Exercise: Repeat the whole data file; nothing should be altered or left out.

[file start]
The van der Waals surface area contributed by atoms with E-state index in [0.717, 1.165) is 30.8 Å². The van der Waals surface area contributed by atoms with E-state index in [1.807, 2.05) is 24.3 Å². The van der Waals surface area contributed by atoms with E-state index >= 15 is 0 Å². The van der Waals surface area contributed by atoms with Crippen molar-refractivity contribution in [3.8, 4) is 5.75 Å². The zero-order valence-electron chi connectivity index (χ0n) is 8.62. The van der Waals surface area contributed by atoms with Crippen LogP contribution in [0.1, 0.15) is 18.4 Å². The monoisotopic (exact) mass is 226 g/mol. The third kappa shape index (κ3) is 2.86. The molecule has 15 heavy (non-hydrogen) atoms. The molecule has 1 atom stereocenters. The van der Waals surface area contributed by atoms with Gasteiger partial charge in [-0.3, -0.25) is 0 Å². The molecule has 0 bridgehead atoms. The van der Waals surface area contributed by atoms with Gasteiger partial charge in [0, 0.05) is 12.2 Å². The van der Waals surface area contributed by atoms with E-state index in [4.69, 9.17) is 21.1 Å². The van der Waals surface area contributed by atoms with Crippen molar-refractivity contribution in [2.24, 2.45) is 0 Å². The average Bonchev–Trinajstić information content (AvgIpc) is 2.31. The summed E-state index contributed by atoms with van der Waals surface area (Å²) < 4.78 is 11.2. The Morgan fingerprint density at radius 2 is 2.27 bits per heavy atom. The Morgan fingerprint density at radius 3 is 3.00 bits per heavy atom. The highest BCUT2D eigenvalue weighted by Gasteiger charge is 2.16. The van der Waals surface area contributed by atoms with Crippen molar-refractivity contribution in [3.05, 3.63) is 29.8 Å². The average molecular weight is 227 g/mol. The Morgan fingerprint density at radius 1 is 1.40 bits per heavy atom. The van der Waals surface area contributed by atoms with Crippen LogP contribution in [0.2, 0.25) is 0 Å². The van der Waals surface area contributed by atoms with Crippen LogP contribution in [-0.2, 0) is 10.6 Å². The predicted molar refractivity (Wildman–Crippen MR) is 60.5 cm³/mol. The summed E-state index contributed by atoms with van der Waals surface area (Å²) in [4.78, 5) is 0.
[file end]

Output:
The van der Waals surface area contributed by atoms with E-state index in [0.717, 1.165) is 30.8 Å². The van der Waals surface area contributed by atoms with E-state index in [1.807, 2.05) is 24.3 Å². The van der Waals surface area contributed by atoms with E-state index >= 15 is 0 Å². The van der Waals surface area contributed by atoms with Crippen molar-refractivity contribution in [3.8, 4) is 5.75 Å². The zero-order valence-electron chi connectivity index (χ0n) is 8.62. The van der Waals surface area contributed by atoms with Crippen LogP contribution in [0.1, 0.15) is 18.4 Å². The monoisotopic (exact) mass is 226 g/mol. The third kappa shape index (κ3) is 2.86. The molecule has 15 heavy (non-hydrogen) atoms. The molecule has 1 atom stereocenters. The van der Waals surface area contributed by atoms with Gasteiger partial charge in [-0.3, -0.25) is 0 Å². The molecule has 0 bridgehead atoms. The van der Waals surface area contributed by atoms with Gasteiger partial charge in [0, 0.05) is 12.2 Å². The van der Waals surface area contributed by atoms with E-state index in [4.69, 9.17) is 21.1 Å². The van der Waals surface area contributed by atoms with Crippen molar-refractivity contribution in [2.24, 2.45) is 0 Å². The average Bonchev–Trinajstić information content (AvgIpc) is 2.31. The summed E-state index contributed by atoms with van der Waals surface area (Å²) < 4.78 is 11.2. The Morgan fingerprint density at radius 2 is 2.27 bits per heavy atom. The Morgan fingerprint density at radius 3 is 3.00 bits per heavy atom. The highest BCUT2D eigenvalue weighted by Gasteiger charge is 2.16. The van der Waals surface area contributed by atoms with Crippen molar-refractivity contribution in [3.05, 3.63) is 29.8 Å². The average molecular weight is 227 g/mol. The Morgan fingerprint density at radius 1 is 1.40 bits per heavy atom. The van der Waals surface area contributed by atoms with Crippen LogP contribution in [0.2, 0.25) is 0 Å². The van der Waals surface area contributed by atoms with Crippen LogP contribution in [-0.2, 0) is 10.6 Å². The predicted molar refractivity (Wildman–Crippen MR) is 60.5 cm³/mol. The summed E-state index contributed by atoms with van der Waals surface area (Å²) in [4.78, 5) is 0.